Thursday, November 13, 2014


Original Story:

ALBANY – New texting-while-driving laws take effect Saturday in New York.

The new laws increase the penalties and fines for drivers found talking or texting while driving.

Also on Saturday, new laws go into place that crack down on drunken drivers, as well as increase penalties for sex-related crimes, assaults and directing a laser point at an airplane. A Westchester County DWI Lawyer represents clients charged with felonies, misdemeanors, violations and DWI.

Gov. Andrew Cuomo has pushed for tougher texting laws since taking office in 2011, saying the activity is extraordinary dangerous, particularly among young drivers.

“Driving habits are developed early, and we are sending a message that texting while driving is unsafe, unacceptable and downright dangerous,” Cuomo said in a statement Friday. “There have been far too many avoidable tragedies due to texting while driving, and with these new penalties, we are seeking to change the behavior of young drivers now, and make New York’s roadways safer for all.”

Under the new driving-related laws, first-offense convictions of texting or talking while driving will impose a 120-day license or permit suspension for young drivers under 21 with junior licenses.

Young drivers also will face a one-year license or permit revocation for those who commit a second violation within six months of their license’s or permit’s restoration.

The new law increases the maximum fines for texting and talking while driving. A maximum fine for a first offense will increase from $150 to $200.

For a second offense — committed within 18 months of the previous offense — fines will increase from $200 to $250. A third violation or subsequent violations committed within 18 months will increase from $400 to $450.

The legislation was approved earlier this year by the Legislature as part of the state budget for the fiscal year that started April 1.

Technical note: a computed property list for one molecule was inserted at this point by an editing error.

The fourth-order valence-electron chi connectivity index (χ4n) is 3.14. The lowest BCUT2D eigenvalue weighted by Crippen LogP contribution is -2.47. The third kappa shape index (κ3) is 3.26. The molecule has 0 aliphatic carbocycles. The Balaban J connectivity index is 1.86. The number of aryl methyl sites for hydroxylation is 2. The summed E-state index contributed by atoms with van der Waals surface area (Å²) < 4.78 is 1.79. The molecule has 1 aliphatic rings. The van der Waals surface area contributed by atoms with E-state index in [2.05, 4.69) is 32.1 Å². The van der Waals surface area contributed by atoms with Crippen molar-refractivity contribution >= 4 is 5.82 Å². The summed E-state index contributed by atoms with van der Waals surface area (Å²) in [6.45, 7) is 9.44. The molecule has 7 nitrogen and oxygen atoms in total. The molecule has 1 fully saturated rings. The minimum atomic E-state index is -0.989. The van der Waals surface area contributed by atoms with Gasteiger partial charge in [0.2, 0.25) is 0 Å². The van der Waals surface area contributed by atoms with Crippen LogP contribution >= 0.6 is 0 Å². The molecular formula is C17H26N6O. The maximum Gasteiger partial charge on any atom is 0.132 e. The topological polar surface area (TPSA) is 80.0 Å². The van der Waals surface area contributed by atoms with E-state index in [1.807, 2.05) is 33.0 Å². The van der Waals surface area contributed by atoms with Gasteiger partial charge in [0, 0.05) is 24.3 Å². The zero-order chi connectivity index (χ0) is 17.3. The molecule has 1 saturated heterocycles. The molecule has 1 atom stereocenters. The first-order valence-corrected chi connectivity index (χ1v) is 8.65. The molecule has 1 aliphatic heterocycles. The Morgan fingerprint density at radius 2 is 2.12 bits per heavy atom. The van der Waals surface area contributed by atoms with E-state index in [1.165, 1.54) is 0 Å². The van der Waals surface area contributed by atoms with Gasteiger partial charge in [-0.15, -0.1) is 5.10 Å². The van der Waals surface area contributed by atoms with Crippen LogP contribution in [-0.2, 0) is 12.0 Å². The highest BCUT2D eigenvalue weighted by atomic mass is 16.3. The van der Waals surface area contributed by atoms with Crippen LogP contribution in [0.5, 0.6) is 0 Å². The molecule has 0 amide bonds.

Last year, Cuomo and the state Legislature agreed to increase the number of points — from three to five — on a license for a conviction of cellphone use or texting violations. Drivers who receive 11 points within an 18-month period may have their licenses suspended.

Texting tickets have soared in recent years after the state moved to make it a primary offense rather than a secondary offense — so drivers could be pulled over directly for the violation.

The number of tickets jumped 83 percent between 2012 and 2013, to nearly 56,000.

As of July, 19,291 tickets were issued to drivers outside of New York City for texting while driving, compared to 23,808 tickets for all of last year.

Highway-safety advocates praised New York’s efforts.

“It’s encouraging to see the laws being strengthened, particularly on distracted driving,” said Jonathan Adkins, executive director of the Governors Highway Safety Association.

Adkins said the state should be praised for rest areas on highways called texting zones, which encourage people to pull over if they need to use the phone.

“It’s not surprising that the laws are being strengthened because it’s been a pattern of leadership in New York, and other states look at New York as a leader,” he said.

Monroe County issued 1,593 texting-while-driving tickets this year and gave out 1,996 tickets in 2013.

There are also tougher DWI laws going into effect Saturday.

The new law for driving-related crimes also will increase the penalty for drivers convicted of DWI or DWAI three or more times within 15 years, making the violation a class D felony; drivers could also be fined anywhere from $2,000 to $10,000. A Hudson Valley DWI Lawyer represents clients facing DWI charges.

Other laws include new penalties for public lewdness, unlawful surveillance and sexual abuse. One law broadens the charge of “assault in the second degree” to make an assault on a school crossing guard a class D felony.

Another new law creates the offense of “directing a laser at an aircraft in the second degree,” creating misdemeanor and felony charges for the act.

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